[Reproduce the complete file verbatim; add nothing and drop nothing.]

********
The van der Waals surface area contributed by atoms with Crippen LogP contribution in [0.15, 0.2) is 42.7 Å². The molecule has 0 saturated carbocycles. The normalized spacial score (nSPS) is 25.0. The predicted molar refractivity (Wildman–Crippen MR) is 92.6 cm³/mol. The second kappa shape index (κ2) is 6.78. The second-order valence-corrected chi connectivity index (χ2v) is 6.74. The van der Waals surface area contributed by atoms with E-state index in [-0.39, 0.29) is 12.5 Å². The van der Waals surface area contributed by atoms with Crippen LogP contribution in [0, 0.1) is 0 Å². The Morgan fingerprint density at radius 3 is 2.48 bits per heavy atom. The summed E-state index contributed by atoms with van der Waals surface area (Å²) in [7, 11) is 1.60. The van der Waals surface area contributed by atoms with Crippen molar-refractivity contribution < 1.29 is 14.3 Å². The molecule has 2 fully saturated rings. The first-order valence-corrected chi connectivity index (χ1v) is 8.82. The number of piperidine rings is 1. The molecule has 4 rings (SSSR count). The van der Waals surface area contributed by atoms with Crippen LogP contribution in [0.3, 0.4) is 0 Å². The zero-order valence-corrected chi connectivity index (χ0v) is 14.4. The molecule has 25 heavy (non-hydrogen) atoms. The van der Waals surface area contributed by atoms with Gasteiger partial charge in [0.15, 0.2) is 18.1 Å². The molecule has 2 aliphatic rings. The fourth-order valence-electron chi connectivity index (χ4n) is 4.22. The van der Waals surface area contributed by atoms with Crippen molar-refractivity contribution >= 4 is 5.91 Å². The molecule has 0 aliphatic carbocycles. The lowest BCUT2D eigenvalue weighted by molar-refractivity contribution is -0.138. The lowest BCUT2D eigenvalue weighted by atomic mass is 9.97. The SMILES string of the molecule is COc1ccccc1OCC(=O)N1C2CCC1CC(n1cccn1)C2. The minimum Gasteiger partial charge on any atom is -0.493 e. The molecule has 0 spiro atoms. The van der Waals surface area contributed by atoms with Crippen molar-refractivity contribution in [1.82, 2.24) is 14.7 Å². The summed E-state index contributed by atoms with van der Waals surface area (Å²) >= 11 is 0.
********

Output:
The van der Waals surface area contributed by atoms with Crippen LogP contribution in [0.15, 0.2) is 42.7 Å². The molecule has 0 saturated carbocycles. The normalized spacial score (nSPS) is 25.0. The predicted molar refractivity (Wildman–Crippen MR) is 92.6 cm³/mol. The second kappa shape index (κ2) is 6.78. The second-order valence-corrected chi connectivity index (χ2v) is 6.74. The van der Waals surface area contributed by atoms with E-state index in [-0.39, 0.29) is 12.5 Å². The van der Waals surface area contributed by atoms with Crippen LogP contribution in [0, 0.1) is 0 Å². The Morgan fingerprint density at radius 3 is 2.48 bits per heavy atom. The summed E-state index contributed by atoms with van der Waals surface area (Å²) in [7, 11) is 1.60. The van der Waals surface area contributed by atoms with Crippen molar-refractivity contribution < 1.29 is 14.3 Å². The molecule has 2 fully saturated rings. The first-order valence-corrected chi connectivity index (χ1v) is 8.82. The number of piperidine rings is 1. The molecule has 4 rings (SSSR count). The van der Waals surface area contributed by atoms with Crippen LogP contribution in [0.3, 0.4) is 0 Å². The zero-order valence-corrected chi connectivity index (χ0v) is 14.4. The molecule has 25 heavy (non-hydrogen) atoms. The van der Waals surface area contributed by atoms with Gasteiger partial charge in [0.15, 0.2) is 18.1 Å². The molecule has 2 aliphatic rings. The fourth-order valence-electron chi connectivity index (χ4n) is 4.22. The van der Waals surface area contributed by atoms with Crippen molar-refractivity contribution >= 4 is 5.91 Å². The molecule has 0 aliphatic carbocycles. The lowest BCUT2D eigenvalue weighted by molar-refractivity contribution is -0.138. The lowest BCUT2D eigenvalue weighted by atomic mass is 9.97. The SMILES string of the molecule is COc1ccccc1OCC(=O)N1C2CCC1CC(n1cccn1)C2. The minimum Gasteiger partial charge on any atom is -0.493 e. The molecule has 0 spiro atoms. The van der Waals surface area contributed by atoms with Crippen molar-refractivity contribution in [1.82, 2.24) is 14.7 Å². The summed E-state index contributed by atoms with van der Waals surface area (Å²) >= 11 is 0.